South Australian optometrist Ashok Bhoola has had his registration to practice cancelled for 12 months, having been found guilty of secretly altering patients’ prescriptions on 410 occasions during 2015 and 2016.
The ABC reported that 359 pairs of glasses were manufactured using the altered scripts and of those, 313 pairs were found to be defective, and 96 were returned to the store.1
Mr Bhoola, was working at Specsavers West Lakes in Adelaide’s north, at the time the records were altered and has denied altering the prescriptions.
this was a very serious matter that put the welfare of patients at risk, and therefore we fully support the decision of the Tribunal
However according to findings from the South Australian Civil and Administrative Tribunal, he “must have been” responsible.
“We found that the respondent did this deliberately without clinical justification and contrary to the interests of the patients, and that his actions put the welfare of patients at risk,” the judgement reads.
The scheme was uncovered when Mr Bhoola’s business partner, a fellow optometrist, noticed errors in recording eyesight test results. Assuming she was making “silly mistakes”, she said she felt embarrassed in front of her colleagues and lost significant confidence in her own ability. However, driven by her concerns, she began to keep her own records, which once reviewed, confirmed that the errors were in fact due to records being altered.
An investigation revealed somebody had “systematically” altered the prescriptions using Mr Bhoola’s login details and, despite his denial of any wrong doing, that he was the only person at the store each time the changes were made.
Charles Hornor, Specsavers Director of Communications says Specsavers supports the Tribunal’s decision and confirmed that Mr Bhoola has not worked as an optometrist with the organisation since the issue was identified.
“Specsavers prides itself on its high professional standards and our patient’s health and wellbeing is always our number one priority,” Mr Hornor told mivision. “We take issues like this extremely seriously and do not tolerate any breach of professional standards.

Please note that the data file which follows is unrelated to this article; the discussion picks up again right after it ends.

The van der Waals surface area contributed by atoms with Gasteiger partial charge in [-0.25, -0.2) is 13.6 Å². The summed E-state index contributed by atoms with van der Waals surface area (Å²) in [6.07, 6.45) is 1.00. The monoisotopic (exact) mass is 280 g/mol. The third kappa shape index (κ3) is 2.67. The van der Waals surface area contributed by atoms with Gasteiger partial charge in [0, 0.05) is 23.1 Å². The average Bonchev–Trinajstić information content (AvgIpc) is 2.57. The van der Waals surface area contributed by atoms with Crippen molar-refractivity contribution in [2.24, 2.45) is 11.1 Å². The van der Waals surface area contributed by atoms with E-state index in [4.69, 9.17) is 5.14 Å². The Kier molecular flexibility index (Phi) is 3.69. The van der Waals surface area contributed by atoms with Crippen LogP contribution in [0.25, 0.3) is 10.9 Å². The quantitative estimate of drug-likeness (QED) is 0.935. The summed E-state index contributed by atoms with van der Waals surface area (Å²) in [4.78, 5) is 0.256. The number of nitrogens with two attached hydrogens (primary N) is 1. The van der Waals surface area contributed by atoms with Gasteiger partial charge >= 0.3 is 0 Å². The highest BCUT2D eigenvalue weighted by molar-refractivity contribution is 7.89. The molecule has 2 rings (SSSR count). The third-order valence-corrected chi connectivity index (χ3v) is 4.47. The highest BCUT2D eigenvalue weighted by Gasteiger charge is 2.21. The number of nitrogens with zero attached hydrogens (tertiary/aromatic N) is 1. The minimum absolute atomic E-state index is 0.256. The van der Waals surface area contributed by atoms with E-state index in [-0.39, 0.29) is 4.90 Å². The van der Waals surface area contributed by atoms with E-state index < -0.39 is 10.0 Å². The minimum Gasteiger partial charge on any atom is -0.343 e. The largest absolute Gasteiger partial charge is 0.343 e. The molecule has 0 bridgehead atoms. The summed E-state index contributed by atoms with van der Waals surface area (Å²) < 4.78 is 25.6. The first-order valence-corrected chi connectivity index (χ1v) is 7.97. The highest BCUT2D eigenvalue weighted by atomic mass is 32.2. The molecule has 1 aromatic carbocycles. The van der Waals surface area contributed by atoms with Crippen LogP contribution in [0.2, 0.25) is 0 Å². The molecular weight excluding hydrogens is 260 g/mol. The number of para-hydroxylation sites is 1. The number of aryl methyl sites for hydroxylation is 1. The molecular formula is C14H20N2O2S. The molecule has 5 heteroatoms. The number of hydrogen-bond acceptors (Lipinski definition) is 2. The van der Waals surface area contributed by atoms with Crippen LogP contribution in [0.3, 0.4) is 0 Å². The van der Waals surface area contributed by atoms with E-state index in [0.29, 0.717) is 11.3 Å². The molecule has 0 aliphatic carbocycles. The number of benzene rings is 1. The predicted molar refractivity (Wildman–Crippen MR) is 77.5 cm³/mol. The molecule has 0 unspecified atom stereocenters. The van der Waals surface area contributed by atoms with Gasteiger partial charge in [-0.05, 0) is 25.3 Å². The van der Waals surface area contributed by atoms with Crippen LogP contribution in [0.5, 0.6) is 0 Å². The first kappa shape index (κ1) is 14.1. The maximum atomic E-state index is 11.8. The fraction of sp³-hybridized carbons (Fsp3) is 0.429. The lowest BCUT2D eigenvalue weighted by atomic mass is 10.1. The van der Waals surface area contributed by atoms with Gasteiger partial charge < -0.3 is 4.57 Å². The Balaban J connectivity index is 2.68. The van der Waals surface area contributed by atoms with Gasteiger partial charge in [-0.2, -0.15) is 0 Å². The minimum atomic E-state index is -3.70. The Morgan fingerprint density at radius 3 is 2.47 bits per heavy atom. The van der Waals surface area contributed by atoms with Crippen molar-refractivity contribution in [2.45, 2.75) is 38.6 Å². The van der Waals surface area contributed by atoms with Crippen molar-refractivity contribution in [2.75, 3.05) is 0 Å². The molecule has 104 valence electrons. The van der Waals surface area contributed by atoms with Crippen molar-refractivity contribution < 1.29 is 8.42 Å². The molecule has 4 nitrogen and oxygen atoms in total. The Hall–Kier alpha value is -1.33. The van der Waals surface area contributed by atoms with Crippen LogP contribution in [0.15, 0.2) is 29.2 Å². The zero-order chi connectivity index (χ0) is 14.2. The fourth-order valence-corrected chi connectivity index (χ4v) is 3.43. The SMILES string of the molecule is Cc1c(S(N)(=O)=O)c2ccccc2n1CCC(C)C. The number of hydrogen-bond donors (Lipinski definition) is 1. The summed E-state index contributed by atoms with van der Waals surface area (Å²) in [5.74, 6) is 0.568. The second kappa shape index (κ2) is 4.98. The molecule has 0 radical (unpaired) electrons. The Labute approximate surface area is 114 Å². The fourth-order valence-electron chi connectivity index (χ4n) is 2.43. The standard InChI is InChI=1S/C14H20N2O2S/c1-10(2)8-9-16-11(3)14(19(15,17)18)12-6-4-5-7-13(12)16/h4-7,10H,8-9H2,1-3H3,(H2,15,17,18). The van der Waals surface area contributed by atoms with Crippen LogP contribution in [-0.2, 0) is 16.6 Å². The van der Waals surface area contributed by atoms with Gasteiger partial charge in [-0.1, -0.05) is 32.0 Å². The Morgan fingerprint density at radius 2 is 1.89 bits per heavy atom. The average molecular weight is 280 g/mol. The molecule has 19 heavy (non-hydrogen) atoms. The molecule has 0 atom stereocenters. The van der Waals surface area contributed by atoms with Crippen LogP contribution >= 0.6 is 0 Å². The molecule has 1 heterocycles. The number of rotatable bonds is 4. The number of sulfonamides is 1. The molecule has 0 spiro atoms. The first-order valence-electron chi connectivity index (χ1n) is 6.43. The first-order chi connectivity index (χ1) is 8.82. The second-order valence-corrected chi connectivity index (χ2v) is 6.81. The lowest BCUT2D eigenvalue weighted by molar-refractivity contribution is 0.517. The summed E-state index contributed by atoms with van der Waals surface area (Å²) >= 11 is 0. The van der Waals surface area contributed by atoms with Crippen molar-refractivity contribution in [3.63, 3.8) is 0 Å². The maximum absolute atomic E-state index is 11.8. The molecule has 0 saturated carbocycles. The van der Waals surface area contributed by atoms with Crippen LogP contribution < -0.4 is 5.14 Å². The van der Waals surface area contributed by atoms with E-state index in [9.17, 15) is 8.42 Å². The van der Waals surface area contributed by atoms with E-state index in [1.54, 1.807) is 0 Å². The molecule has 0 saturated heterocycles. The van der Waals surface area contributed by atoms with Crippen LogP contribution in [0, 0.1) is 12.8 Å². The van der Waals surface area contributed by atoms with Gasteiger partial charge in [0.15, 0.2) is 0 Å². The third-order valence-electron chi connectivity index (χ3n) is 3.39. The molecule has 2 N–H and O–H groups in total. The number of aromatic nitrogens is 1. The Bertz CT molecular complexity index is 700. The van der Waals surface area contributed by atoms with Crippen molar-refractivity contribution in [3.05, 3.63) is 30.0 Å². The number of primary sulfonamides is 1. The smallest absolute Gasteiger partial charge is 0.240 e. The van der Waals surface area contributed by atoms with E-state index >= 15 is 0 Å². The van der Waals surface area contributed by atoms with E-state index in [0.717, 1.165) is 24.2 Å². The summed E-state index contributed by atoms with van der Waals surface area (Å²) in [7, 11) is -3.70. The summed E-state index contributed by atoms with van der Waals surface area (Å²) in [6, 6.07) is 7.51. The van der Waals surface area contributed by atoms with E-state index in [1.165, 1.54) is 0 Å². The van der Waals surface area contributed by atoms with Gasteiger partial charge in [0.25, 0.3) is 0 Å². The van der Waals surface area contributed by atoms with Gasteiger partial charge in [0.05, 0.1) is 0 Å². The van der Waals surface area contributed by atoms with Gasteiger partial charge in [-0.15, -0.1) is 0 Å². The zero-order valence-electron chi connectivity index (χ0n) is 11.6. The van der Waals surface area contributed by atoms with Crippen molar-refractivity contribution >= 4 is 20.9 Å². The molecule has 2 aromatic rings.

“As soon as the issue with prescriptions was identified in January 2016, Specsavers suspended the optometrist, Ashok Bhoola, and launched an internal investigation into the matter, with the assistance of a forensic accountant.
“Following the internal investigation, in March 2016 AHPRA (the Australian Health Practitioners Regulation Agency) was notified by us and Mr Bhoola resigned and left the business. Affected patients were contacted to ensure their glasses were fit for purpose. Any glasses that needed replacing, were replaced at no cost to the patient.
“Following an investigation by AHPRA, the case was subsequently heard by the South Australian Civil and Administrative Tribunal which, after careful consideration, ruled that Mr Bhoola did make the alleged changes to another optometrists’ prescriptions and did so deliberately. Mr Bhoola was issued with a reprimand for professional misconduct and his registration was cancelled for 12 months.
“Whilst we regret any optometrist losing their registration and principal source of income, this was a very serious matter that put the welfare of patients at risk, and therefore we fully support the decision of the Tribunal,” Mr Hornor concluded.